“The [Biden] administration’s purported justification – that removing these tariffs could slow inflation – is nonsense,” Lighthizer wrote in a commentary for the Wall Street Journal on July 18.
Hopes of a quick rollback of tariffs may have been further dashed upon Pelosi’s high-profile visit to Taiwan, which Beijing views as a part of China under the one-China policy and has to be reunified, by force if necessary.
Countries that have diplomatic ties with Beijing, including the US, acknowledge the existence of the one-China principle that holds Taiwan be part of China, but may not explicitly agree with it. Washington does not take a position on the status of Taiwan but opposes any attempt to take the island by force.
“Taiwan and the worsening bilateral relationship make any action on lifting tariffs unlikely this year,” said Doug Barry, vice-president of communications and publications with the US-China Business Council.
“US domestic politics featuring intensifying anti-China sentiment constrain President Biden from taking action, which could jeopardise his party’s control over Congress.”
But from Beijing’s perspective, persistent tariffs – largely 10 or 25 per cent – have not yet caused substantial damage in the world’s second-largest economy. Foreign reliance on made-in-China products actually jumped as the pandemic crippled overseas manufacturing capacity, and extra costs have largely been passed on to downstream consumers – including buyers who are seeing steep inflation send prices up.
China’s goods exports to the US jumped 7.9 per cent to US$452 billion in 2020, the first year of coronavirus, official data showed. The flows continued as Biden was sworn into the White House, with a 27.5 per cent rise to US$576 billion last year and up 15 per cent in the first seven months of this year to US$347.5 billion.
Many manufacturers – including Ningbo Fujia – are reporting rising incomes, despite tariff-induced volatility.
The vacuum maker – after those early tariffs went into effect – saw its 2019 revenue fall by 20.2 per cent to 1.1 billion yuan (US$160.6 million). But its 2020 revenue jumped 89.9 per cent as those tariffs were rolled back due to the signing of the China-US phase-one trade deal, according to the company’s exchange filings. And in the first quarter of this year, the company’s revenue was up 6.1 per cent, year on year, to 550 million yuan.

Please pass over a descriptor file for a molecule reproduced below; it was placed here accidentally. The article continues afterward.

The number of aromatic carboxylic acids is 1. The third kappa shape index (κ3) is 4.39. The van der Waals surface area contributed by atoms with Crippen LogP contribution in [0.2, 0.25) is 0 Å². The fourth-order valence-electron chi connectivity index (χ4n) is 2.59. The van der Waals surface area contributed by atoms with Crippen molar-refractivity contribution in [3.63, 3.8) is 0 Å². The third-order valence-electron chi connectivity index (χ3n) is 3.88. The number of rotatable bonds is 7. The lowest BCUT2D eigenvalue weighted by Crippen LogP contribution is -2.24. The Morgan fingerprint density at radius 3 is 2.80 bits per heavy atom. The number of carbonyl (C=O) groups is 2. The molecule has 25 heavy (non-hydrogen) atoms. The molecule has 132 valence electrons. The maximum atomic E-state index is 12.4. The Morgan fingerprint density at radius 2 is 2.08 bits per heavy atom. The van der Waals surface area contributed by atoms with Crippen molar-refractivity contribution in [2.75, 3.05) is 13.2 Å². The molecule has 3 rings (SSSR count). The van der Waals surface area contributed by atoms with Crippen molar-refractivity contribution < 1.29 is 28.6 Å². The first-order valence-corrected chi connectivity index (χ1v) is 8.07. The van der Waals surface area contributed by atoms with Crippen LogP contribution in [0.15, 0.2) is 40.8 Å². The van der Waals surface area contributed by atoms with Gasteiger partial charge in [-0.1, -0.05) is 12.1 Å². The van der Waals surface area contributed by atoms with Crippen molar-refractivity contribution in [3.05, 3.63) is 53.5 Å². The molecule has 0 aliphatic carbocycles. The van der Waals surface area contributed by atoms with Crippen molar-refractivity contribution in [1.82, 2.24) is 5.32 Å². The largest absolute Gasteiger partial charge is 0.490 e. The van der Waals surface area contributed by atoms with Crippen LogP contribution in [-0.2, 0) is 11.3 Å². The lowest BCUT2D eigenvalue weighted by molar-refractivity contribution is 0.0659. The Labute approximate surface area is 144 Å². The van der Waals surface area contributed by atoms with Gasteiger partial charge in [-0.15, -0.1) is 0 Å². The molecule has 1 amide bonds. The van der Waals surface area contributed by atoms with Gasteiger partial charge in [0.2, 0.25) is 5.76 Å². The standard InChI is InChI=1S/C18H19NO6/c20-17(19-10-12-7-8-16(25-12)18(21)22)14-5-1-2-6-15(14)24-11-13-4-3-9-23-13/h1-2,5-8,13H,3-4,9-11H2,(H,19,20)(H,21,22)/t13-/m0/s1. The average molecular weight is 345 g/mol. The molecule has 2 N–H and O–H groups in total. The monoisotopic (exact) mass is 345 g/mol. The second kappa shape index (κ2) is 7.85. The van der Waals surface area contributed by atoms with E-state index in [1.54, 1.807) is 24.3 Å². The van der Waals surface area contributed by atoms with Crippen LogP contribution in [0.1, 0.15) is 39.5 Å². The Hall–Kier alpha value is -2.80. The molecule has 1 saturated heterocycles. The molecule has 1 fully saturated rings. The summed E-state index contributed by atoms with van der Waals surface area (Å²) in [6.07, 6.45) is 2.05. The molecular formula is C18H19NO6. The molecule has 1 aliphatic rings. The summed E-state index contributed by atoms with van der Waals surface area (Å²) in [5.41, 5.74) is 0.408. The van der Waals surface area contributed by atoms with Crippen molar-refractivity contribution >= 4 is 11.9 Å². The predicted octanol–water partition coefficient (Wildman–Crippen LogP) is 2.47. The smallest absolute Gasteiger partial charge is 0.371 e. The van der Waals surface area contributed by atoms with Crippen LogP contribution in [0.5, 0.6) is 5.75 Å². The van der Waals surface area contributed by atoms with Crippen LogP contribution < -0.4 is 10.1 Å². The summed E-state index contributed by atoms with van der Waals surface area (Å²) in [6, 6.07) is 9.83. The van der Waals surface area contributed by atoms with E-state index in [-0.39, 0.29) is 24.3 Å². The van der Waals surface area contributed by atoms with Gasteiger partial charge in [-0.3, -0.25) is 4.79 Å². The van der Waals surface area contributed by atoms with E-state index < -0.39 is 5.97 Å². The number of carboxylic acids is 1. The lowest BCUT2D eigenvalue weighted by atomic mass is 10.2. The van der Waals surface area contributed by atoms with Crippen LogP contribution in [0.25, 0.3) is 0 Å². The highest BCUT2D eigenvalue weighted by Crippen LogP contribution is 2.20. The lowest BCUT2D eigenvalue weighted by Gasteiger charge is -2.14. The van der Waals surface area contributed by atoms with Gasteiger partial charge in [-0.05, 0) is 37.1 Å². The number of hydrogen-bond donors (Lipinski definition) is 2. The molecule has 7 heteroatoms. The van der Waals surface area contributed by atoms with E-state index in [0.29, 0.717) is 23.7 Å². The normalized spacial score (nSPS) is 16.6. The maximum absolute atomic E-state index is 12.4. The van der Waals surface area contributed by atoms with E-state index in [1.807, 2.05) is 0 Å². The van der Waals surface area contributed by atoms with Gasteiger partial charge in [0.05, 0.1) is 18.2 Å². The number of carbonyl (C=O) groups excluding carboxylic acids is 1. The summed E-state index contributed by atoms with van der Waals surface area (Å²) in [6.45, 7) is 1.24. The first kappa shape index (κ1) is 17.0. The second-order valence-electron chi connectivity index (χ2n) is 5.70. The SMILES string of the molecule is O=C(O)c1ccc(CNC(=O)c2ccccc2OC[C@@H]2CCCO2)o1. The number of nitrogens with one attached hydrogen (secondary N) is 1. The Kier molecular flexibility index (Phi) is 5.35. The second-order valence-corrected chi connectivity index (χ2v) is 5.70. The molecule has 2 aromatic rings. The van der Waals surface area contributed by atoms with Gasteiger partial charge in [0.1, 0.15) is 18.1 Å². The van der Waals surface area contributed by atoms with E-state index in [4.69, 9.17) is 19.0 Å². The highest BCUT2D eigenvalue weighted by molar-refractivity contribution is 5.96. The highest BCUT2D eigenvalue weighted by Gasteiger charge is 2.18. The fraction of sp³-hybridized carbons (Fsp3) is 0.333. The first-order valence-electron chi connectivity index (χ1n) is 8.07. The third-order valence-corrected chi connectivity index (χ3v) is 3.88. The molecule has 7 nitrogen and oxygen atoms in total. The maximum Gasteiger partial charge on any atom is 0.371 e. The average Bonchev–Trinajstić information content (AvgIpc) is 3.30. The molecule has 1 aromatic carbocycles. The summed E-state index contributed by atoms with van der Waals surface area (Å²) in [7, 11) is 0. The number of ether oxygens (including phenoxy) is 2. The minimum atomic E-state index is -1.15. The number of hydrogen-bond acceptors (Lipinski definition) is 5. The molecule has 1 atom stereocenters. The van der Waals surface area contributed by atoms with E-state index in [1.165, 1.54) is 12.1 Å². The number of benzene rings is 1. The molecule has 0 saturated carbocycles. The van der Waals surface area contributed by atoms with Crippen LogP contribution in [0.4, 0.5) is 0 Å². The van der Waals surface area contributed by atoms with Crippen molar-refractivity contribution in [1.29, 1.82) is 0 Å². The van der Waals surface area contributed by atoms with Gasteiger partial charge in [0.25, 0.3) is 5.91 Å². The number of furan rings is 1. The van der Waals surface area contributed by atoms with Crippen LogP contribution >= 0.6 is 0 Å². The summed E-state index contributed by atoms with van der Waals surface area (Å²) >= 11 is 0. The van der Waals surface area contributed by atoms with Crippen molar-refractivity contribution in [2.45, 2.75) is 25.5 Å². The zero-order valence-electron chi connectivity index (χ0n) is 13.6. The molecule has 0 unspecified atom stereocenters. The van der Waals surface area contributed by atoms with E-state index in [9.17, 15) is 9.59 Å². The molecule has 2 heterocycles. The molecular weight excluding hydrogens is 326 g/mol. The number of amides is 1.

Ningbo Fujia is thriving in part because those tariffs helped show it the importance of tapping into the Chinese market, via enhanced cooperation with home-grown giants. This helped limit its exposure to overseas revenue last year to 86.4 per cent – from 97.6 in 2018.
Bob Guan, a California-based trader, said many Chinese products, such as batteries and other mechanical and electrical products, remain competitive because of lower industrial costs following industrial improvements in China.
“Two years ago, a cheap 12v 100AH battery cost US$700 to US$800, and now cost just about less than US$400,” he said of a carriable battery type that can be used to power a golf cart or store solar energy.
“Imported products from China are cost-effective and necessities for American customers, especially now that weak consumption is obvious now in the US, and ordinary people here are downgrading their consumption.”
Nonetheless, the tariffs remain a dangling sword that could fall in the future, with tariffs on Chinese goods making Southeast Asia or other regions look like more favourable sourcing points. This threatens to force some Chinese industries out of Western markets completely, in the long run.
The US, which used to be the top destination of Chinese exports, has fallen to third place after members of the Association of Southeast Asian Nations and of the European Union.